Monday, September 23, 2013
Concert review: Maroon 5 and Kelly Clarkson added funky flair in Dallas show
A three-piece horn section bolstered both bands and inspired dance parties.
FAIR PARK DFW darling Kelly Clarkson and pop-rock band Maroon 5 successfully jazzed up their sets Sunday night at Gexa Energy Pavilion. Grooveline Horns, a three-piece brass section out of Austin, added funk and flair to a concert that could have otherwise felt like a recital of Top 40 songs.
Fans seemed ecstatic to see their local singer Clarkson perform, and she seemed equally excited to be home. America’s first Idol was especially candid, initiating conversation with people in the audience and divulging details about her engagement. (Her sparkling diamond was distinguishable from even the furthest seats on the lawn.)
Before the concert, I caught up with Mickey Madden and James Valentine, bassist ands guitarist for Maroon 5, who spoke highly of North Texas’ pop princess. They said she “opened the doors” for aspiring musicians with her success as a reality television star and paved the way for shows like The Voice, which have “exposed [Maroon 5] to a whole new audience.” Lead singer Adam Levine is a judge on The Voice.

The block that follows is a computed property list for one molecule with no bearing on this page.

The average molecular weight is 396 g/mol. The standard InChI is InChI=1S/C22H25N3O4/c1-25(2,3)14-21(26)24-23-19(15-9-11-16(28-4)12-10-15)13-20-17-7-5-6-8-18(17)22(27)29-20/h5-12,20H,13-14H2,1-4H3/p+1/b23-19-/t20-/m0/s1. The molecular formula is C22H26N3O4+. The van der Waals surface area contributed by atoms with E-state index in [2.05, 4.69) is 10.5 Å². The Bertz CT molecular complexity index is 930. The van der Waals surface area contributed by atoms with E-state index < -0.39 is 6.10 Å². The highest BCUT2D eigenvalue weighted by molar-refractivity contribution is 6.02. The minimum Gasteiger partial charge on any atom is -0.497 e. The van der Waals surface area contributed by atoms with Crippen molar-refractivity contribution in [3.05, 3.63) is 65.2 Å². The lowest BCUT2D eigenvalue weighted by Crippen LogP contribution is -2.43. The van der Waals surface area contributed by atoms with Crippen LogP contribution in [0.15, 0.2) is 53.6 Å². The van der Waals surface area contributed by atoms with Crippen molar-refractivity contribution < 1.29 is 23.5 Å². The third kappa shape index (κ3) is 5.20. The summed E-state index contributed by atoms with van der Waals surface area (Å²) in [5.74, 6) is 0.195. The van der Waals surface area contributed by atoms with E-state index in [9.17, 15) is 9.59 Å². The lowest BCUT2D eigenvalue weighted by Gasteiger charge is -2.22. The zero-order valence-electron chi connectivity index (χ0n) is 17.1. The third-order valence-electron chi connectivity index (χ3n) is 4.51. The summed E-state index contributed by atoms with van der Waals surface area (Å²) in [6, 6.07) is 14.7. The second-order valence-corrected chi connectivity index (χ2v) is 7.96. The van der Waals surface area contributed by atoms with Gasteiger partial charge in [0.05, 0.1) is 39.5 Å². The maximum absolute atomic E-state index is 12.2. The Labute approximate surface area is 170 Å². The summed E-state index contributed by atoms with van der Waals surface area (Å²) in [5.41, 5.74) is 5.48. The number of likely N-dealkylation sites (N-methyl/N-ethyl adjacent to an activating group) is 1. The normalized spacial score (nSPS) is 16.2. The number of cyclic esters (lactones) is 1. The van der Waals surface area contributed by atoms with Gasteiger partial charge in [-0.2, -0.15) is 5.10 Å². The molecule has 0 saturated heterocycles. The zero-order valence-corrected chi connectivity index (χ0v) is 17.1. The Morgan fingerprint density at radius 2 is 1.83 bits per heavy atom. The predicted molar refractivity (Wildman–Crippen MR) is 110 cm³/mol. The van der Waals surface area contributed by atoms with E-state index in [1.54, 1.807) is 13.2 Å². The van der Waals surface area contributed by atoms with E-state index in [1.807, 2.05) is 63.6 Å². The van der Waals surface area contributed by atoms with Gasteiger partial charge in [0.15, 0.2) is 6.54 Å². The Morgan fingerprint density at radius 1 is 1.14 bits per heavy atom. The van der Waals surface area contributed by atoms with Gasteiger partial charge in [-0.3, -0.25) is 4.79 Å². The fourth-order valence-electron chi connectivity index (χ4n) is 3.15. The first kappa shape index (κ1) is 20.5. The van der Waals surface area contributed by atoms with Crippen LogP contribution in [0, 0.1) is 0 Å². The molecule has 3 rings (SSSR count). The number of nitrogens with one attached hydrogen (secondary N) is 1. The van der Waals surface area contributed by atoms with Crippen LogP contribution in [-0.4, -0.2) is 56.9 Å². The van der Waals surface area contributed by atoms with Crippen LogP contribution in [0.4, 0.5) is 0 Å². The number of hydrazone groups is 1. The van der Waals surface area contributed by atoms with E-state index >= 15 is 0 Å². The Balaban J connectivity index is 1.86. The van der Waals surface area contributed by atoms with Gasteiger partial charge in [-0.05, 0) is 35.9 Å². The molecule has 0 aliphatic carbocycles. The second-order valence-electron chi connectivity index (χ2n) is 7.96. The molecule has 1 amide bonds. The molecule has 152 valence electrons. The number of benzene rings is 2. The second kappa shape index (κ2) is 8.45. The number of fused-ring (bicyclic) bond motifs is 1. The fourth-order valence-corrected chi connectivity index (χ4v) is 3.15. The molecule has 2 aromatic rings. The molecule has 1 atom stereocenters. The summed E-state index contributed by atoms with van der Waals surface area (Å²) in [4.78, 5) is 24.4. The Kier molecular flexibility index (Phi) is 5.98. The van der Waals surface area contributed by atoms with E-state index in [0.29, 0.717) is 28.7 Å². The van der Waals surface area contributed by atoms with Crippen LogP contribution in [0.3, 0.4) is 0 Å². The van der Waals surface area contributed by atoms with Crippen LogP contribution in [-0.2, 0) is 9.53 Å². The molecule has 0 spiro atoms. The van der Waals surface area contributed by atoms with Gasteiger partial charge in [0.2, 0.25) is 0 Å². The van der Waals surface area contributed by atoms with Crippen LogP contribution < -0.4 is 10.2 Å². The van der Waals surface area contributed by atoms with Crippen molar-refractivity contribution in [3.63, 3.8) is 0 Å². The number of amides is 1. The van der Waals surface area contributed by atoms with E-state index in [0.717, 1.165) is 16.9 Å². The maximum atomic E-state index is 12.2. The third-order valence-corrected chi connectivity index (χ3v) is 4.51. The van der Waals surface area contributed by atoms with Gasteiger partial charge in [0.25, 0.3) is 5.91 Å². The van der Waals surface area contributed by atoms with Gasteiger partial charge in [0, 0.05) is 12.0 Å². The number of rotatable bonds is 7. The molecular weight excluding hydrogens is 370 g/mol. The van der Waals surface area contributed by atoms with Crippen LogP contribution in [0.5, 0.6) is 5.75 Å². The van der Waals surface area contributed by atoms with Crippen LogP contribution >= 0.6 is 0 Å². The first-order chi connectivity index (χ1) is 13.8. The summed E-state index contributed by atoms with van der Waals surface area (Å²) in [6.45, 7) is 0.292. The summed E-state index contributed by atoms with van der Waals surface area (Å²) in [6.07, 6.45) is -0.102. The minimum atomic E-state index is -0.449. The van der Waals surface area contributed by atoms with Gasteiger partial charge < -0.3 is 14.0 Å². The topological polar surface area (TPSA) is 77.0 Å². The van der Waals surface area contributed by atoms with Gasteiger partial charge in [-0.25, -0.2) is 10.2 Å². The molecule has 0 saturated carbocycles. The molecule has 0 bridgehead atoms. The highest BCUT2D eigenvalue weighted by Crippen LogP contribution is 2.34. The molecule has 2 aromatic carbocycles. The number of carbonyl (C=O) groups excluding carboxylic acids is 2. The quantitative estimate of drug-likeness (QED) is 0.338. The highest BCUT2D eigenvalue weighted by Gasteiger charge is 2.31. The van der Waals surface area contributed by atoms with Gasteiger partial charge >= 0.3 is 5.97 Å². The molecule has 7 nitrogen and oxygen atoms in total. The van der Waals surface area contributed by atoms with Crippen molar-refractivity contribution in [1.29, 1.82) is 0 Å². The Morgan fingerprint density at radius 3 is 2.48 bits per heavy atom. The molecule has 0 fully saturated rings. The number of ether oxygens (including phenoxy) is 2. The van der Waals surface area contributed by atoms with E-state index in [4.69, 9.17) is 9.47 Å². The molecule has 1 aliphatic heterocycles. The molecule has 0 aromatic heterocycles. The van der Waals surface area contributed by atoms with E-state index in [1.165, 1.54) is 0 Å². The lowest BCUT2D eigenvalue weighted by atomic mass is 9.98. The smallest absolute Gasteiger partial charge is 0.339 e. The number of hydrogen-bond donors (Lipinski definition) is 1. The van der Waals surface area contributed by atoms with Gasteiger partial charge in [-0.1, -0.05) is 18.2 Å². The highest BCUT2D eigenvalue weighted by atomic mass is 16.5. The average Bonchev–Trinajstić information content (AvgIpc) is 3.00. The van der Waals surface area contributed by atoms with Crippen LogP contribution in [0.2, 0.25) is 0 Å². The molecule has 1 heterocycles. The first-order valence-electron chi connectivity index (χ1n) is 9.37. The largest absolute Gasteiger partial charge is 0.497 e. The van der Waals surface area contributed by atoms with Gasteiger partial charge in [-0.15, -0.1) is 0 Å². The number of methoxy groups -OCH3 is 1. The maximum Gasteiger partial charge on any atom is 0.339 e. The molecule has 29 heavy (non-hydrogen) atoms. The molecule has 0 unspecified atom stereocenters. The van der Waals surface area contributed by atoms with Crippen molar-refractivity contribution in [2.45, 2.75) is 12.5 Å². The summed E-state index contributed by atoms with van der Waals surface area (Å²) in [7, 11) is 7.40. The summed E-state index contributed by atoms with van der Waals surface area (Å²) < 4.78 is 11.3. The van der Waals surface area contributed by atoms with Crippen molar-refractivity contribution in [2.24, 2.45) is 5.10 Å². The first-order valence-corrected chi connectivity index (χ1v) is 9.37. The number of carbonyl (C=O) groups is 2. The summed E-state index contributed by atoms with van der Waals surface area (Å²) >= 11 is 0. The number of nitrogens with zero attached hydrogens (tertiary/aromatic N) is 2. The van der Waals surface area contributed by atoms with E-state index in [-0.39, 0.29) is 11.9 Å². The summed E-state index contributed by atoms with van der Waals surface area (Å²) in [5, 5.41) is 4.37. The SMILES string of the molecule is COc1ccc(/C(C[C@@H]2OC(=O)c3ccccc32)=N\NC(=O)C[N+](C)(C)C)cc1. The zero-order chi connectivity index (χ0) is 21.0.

Clarkson may have opened the doors back in 2002, but this weekend she blew the roof of the Fair Park venue. Her set was 45 minutes of high-energy tunes that intermixed old favorites with new flavors. Surprisingly, Clarkson shone brightest during her country songs “Don’t You Wanna Stay” and “Tie It Up,” which showcased her vocal talent alongside her bubbly personality. The horn section reincarnated several of her hits, like “Walk Away,” and spawned funky dance parties.
Maroon 5 followed with the same upbeat candor, bouncing from one end of its discography to the other. One of the highlights came mid-set when the band did a live mash-up of “Misery” and Daft Punk’s latest hit single “Lucky.” Lead singer Levine’s stage swagger and microphone antics were reminiscent of Depeche Mode front man Dave Gahan, who graced the same stage just two days before.
The only downfall of the night was Levine’s moves like Jagger, or lack thereof. The singer lacked the Rolling Stone’s signature body contortions and crazy facial expressions during that song. At the height of the chorus, however, a blizzard of confetti engulfed the venue, inspiring audience members to show off their own Jagger-swagger. The momentum kept lustrous young girls screaming through the encore before they clamored into the night, elated by near pop perfection.